... For EF magnitudes below 40 V/m, every 1 V/m of stimulation intensity will typically induce a membrane polarization of about 0.12 V/m in pyramidal cells (Bikson et al., 2004). While the underlying mechanisms of DC fields in epileptiform bursts suppression appear to be represented by membrane hyperpolarization (Ghai et al., 2000;Rahman et al., 2017), the mechanisms underlying AC effects would be more complex (Bikson et al., 2001;Lian et al., 2003). Indeed, AC stimulation induces an increase (2.5 mM ± 0.5, n = 5) in extracellular K+ concentration lasting for the whole stimulus duration and related to burst suppression (Lian et al., 2003). ...
... in the brain is expected due to the smaller head size and thinner scalp of younger subjects. At present there are no published validations of high-resolution E-field models with direct measurements in the same subjects , although an ongoing effort in this direction has been an- nounced [71]. Other approaches to validate the accuracy of the FEM forward models have been indirect, for example by comparing to scalp potential [69] or neurophysiological measure- ments [12, 13] . ...
... Both approaches share the finite element method for mathematical calculation of the electric field, and the opportunity for freely setting the stimulation parameters (electrode size and position, and current intensity). For validation of the models, electric field predictions from computational modeling have been compared with empirical measurements in a few studies [57], including direct in vivo measures of the tDCS-induced electric field by intracranial recordings [44,58], and indirect neuroimaging approaches [59]. Intracranial measurements have shown the importance of some stimulation parameters, such as electrode placement [57], and the precision of tissue conductivity values of simulations [44], for the accuracy of electric field calculations. ...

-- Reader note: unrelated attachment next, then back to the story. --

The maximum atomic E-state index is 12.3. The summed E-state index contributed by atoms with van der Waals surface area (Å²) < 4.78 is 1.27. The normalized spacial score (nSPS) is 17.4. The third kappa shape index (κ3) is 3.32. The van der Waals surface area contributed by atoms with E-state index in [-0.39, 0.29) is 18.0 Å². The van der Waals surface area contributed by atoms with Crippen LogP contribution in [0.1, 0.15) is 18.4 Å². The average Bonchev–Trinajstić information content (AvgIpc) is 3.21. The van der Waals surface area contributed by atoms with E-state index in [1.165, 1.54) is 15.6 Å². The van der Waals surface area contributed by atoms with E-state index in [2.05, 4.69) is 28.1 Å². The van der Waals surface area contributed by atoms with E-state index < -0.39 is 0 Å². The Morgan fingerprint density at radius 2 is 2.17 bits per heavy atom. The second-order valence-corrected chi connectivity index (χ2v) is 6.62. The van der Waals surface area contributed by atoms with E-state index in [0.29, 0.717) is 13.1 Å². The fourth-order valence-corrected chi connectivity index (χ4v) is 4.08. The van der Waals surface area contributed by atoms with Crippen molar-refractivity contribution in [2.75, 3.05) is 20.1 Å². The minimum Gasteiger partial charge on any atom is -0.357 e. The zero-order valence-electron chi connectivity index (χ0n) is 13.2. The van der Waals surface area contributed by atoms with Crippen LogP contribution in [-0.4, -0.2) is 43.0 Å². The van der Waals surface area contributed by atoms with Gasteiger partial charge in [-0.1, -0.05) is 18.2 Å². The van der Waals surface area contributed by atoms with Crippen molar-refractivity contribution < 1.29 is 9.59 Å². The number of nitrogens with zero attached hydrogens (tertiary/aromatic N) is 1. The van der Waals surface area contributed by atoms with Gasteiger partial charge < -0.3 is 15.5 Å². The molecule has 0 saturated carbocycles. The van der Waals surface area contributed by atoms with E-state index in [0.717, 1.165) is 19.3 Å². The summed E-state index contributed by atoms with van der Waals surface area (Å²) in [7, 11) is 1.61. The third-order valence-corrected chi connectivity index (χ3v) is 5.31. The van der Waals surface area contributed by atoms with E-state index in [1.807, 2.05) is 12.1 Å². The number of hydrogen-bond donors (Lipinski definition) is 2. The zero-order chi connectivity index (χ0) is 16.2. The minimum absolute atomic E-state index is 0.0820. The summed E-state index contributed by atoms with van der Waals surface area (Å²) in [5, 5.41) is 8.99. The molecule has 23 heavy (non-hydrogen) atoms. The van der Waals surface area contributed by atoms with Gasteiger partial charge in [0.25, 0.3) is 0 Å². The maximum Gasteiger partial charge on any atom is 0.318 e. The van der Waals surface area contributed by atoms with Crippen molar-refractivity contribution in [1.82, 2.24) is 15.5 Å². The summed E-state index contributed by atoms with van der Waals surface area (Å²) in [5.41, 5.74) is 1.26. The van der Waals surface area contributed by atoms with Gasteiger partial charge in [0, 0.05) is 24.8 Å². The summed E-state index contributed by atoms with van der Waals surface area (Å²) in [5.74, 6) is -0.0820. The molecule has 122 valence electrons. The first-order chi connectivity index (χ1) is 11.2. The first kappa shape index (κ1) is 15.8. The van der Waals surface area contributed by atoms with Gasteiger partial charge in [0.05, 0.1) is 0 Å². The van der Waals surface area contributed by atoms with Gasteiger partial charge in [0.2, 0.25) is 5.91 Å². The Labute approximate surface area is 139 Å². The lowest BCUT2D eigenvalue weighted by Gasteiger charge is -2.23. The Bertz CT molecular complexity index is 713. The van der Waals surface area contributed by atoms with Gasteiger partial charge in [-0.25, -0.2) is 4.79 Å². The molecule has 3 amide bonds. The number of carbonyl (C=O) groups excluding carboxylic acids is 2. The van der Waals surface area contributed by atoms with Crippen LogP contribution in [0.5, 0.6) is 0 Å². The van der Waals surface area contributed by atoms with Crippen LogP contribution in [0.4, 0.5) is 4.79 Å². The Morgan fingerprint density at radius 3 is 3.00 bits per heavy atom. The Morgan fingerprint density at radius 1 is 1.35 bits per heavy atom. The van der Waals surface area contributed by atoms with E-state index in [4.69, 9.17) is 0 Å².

... They have, for example, suggested the presence of maximal E-fields nearby the electrodes [16], or the role of cerebrospinal fluid and ventricular space in spreading the E-field to the deep structures [17]. Also, they have predicted intracerebral E-fields of no more than about 0.5 mV/mm for every 1 mA applied, but only in targeted regions [18][19][20][21], with weaker amplitudes being recorded across the brain [22]. However, computational simulations require a modelling process that includes remarkable caveats, such as in choosing the set of tissue conductivities [11,23]. ...
... The direction of current with respect to the orientation of the somatodendritic axes of neurons being stimulated is a primary determinant of the physiological impact of tDCS [21][22][23][24][25][26][27]. Current flowing parallel to the somatodendritic axis -hereon referred to as 'radial' orientation -can cause somatic depolarisation or hyperpolarisation: current flowing inward from dendrite to soma causes depolarisation, whereas current flowing outward from soma to dendrite causes hyperpolarisation ( Figure 1). ...
... The direction of current with respect to the orientation of the somatodendritic axes of neurons being stimulated is a primary determinant of the physiological impact of tDCS [21][22][23][24][25][26][27]. Current flowing parallel to the somatodendritic axis -hereon referred to as 'radial' orientation -can cause somatic depolarisation or hyperpolarisation: current flowing inward from dendrite to soma causes depolarisation, whereas current flowing outward from soma to dendrite causes hyperpolarisation ( Figure 1). ...